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What catches the eye and entices the imagination is a mystery. What snags me and holds my attention is often a surprise. Why does India endlessly compel? Why are fluid dynamics and ferrofluids so mesmerizing? The landscape of the desert, what is it about that barrenness that keeps pulling me in? And what is it about language forms, understood or not, that are so provocative?

There is a context that can enrich the way these questions are considered. In his introduction to Between Artists, Dave Hickey does his usual—he provokes, prods and delights in describing how artists navigate a confusingly convoluted and quickly morphing world. Hickey is good at being the agent provacateur. He is also very funny.

One of his themes deals with the downside of postmodern trends:

In the late sixties…the ideas of the artists as an originative, independent, litigious voice in the forum of cultural politics became intellectually discredited…the artist became a mere cultural producer whose work constituted a “collaboration” with the culture at large….In this way the work of art, which had been rendered mute and symptomatic by modernist theory, remained mute under the new regime, a voice symptom, while the artist, who had previously been allowed the occasional cri de coeur, was rendered mute as well…

This disenfranchisement of the artist’s voce is the consequence of a failed project by pop, minimalist, and postminimal artists in the late sixties to suppress the artist’s presence in their work, so the work itself might speak to its beholder—so the work itself might comment on the cultural context we all inhabit, rather than reflexively referencing the artist…So the artists of the sixties…strove to cleanse their works of the allegory of the self, sought to present their works as public declarations as transitive, rhetorical instruments of advocacy in the forum of cultural politics.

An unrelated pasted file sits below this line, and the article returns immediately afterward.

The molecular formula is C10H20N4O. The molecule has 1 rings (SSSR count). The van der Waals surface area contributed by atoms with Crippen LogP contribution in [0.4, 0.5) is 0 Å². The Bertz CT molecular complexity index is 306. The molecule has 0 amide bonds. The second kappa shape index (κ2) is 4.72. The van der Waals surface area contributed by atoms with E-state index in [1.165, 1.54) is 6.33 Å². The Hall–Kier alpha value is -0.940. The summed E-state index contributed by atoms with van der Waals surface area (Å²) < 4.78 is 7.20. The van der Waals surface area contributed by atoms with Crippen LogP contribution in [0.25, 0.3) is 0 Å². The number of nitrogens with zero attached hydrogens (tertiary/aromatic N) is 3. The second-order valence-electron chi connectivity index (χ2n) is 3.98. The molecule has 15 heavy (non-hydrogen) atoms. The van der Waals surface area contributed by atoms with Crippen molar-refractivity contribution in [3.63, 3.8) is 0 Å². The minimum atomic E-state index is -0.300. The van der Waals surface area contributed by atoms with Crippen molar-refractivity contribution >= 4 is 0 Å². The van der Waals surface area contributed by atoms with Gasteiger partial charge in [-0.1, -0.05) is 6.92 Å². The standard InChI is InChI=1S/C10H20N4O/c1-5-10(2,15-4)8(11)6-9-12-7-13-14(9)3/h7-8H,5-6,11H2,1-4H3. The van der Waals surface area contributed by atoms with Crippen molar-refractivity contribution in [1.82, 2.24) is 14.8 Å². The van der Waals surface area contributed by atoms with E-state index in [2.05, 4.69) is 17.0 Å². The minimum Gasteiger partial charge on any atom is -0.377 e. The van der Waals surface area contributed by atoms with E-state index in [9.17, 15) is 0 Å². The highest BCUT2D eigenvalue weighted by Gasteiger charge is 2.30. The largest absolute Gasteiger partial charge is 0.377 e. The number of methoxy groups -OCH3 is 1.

Hickey goes on to make his case with that Hickeyesque hyperbolic intensity and flair. What is an artist today? Where does art making fit in the cultural landscape? According to Hickey, the interviews in this book (which I have recommended earlier here and here) demonstrate the fact that it is not “high art” and that rarefied construct that have driven artists to their vocation:

Again and again we discover that the “threshold experience” of these artists took place on the street, that it has little or nothing to do with the experience of high art within the confines of high culture…most artists become artists because they find the art available to them unsatisfactory. “Artists make things because they want to see them,” Terry Allen remarked…”They make the art that’s not there for them to see.”

Artists, says Hickey, are the hedgehogs in Isaiah Berlin’s famous hedgehog/fox analogy, and these interviews speak to that reality. “They know one big thing, the thing that drives the engine, that perpetually eludes articulation…We get the atmosphere, the filigree of little things, of accident and incident, of nuance and desire, that surrounds the enormous absence that the work of art must, necessarily, fill in our lived experience.”

What a welcome injunction: Fill it.

Ferrofluids: Images made with magnetic fluids and magnets

(To watch the creation of this image in action: click here)

Style and substance may represent a class system. The imagination is a democracy.

–From The Triggering Town by poet and teacher Richard Hugo

I love this book. Opening it up to a random page before heading to the studio is to find a heartwarming wink, an approving nod, a much-needed nugget. It is at times like these, when undercurrents are relentless and unpredictable, that koan-like guidance can steady the vessel. And often the steadying of the vessel is as simple as lifting the hand off the rudder and being willing to just drift.

Here are a few more:

Once you have a certain amount of accumulated technique, you can forget it in the act of writing. Those moves that are naturally yours will stay with you and will come forth mysteriously when needed.

It’s flattering to be told you are better than someone else, but victories like that do not endure. What endures are your feelings about your work.

Our triggering subjects, like our words, come from obsessions we must submit to, whatever the social cost…It is narcissistic, vain, egotistical, unrealistic, selfish, and hateful to assume emotional ownership of a town or a word. It is also essential.